For years, skeptics have been shooting down the value of social media with one simple question: What’s the ROI of a Like, or a follower, or a share?
It annoys the heck out of me that so many marketers have glommed onto the same misguided question…
On the other hand, I can’t really blame them; because I’m one of the guys who try to measure and test everything.
When it comes to measuring social media in terms of dollars and cents, I’ll be the first one to say that it’s really freaking complicated, almost impossible for most marketers — even for huge companies like GM with virtually limitless resources.
I could try to explain that a Facebook page is free, and so is a status update, which means that “I” in the equation actually equals ZERO. If you’re a math nerd, you’ve probably already guessed what I’m about to say…
When you divide something by nothing, the result is infinite/undefined. Unlike so many other media channels, the only investment required to take advantage of social media is manpower — paid ads and custom apps are optional.
Therein lies the problem; advertisers like simple answers, and there’s just no simple answer to the question. Those with the gold with the gold make the rules, right?
Fortunately, there are plenty of marketers out there that have had great results with social media and were willing to take the so-called “risk” to figure out how tools like Facebook and Twitter could be used to reach massive new reserves of leads.
After enough pushing and prodding, almost every major marketer followed suit, investing in social media managers, learning about social media marketing from Kate Buck Jr., and getting results — even if they didn’t quite understand how it was happening.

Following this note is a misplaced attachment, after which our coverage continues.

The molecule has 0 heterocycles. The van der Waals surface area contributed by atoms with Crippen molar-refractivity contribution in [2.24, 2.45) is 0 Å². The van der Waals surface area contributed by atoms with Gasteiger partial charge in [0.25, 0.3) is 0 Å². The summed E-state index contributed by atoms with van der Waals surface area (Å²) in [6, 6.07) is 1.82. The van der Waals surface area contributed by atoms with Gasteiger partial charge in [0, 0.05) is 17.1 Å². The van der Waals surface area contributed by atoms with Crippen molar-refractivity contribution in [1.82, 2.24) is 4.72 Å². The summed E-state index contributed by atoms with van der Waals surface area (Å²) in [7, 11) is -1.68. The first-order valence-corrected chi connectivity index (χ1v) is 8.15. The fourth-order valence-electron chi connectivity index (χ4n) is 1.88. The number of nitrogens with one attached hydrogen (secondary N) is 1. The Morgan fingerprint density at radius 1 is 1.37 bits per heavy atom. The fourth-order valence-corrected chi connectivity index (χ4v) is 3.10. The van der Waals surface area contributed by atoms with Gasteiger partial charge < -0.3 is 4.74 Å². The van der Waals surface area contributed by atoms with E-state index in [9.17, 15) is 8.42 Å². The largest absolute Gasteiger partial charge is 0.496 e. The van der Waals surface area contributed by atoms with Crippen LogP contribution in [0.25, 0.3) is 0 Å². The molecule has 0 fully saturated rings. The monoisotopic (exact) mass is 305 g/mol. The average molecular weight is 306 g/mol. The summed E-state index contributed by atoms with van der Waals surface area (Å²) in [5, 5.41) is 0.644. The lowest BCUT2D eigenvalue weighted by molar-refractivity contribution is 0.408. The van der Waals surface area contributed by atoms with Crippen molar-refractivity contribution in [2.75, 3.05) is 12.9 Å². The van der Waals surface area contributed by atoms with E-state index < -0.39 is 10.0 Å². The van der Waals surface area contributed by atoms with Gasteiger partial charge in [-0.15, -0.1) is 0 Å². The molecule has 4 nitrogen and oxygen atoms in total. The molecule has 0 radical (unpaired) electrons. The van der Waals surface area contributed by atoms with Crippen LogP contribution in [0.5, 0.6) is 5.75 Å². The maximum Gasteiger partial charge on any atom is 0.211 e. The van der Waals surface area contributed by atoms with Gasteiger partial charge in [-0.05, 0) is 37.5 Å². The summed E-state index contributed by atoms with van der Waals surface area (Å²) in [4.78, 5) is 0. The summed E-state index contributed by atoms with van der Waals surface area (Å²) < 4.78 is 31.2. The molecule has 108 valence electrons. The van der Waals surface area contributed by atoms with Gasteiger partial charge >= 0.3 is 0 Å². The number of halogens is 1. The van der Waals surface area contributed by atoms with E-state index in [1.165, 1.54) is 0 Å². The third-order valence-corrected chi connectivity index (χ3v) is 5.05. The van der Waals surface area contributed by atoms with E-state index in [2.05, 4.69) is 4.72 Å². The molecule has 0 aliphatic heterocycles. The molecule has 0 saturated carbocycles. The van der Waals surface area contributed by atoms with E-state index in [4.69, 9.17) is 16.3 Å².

Bring in the Ivy Leaguers
Still, this tenacious little question wouldn’t die. What, exactly, is the freaking ROI of social media?
And since it wouldn’t die, the world’s top minds — Ivy League statisticians and the like — have been focusing their incredible talents on trying to pinpoint Click-Through Rates. Absurd, isn’t it?
As you’d expect, they’ve done a bang-up job, and we now have excellent social media marketing data. We also have a much better idea of how to measure the “R” in the question: Assists.
There’s a reason the NBA tracks assists… social media advertisers have to learn to do the same.
One of the best case studies I’ve come across recently is Ford’s “Mustang Customizer” app — an app that allows users to, you guessed it, design their own Mustang. Anyway, this app has been used to design 4.3M Mustangs and Mustang sales are up 18%.
Here’s the thing though, Ford doesn’t attribute the jump in sales to the app directly, they’re savvy enough to understand the value of the “assist.”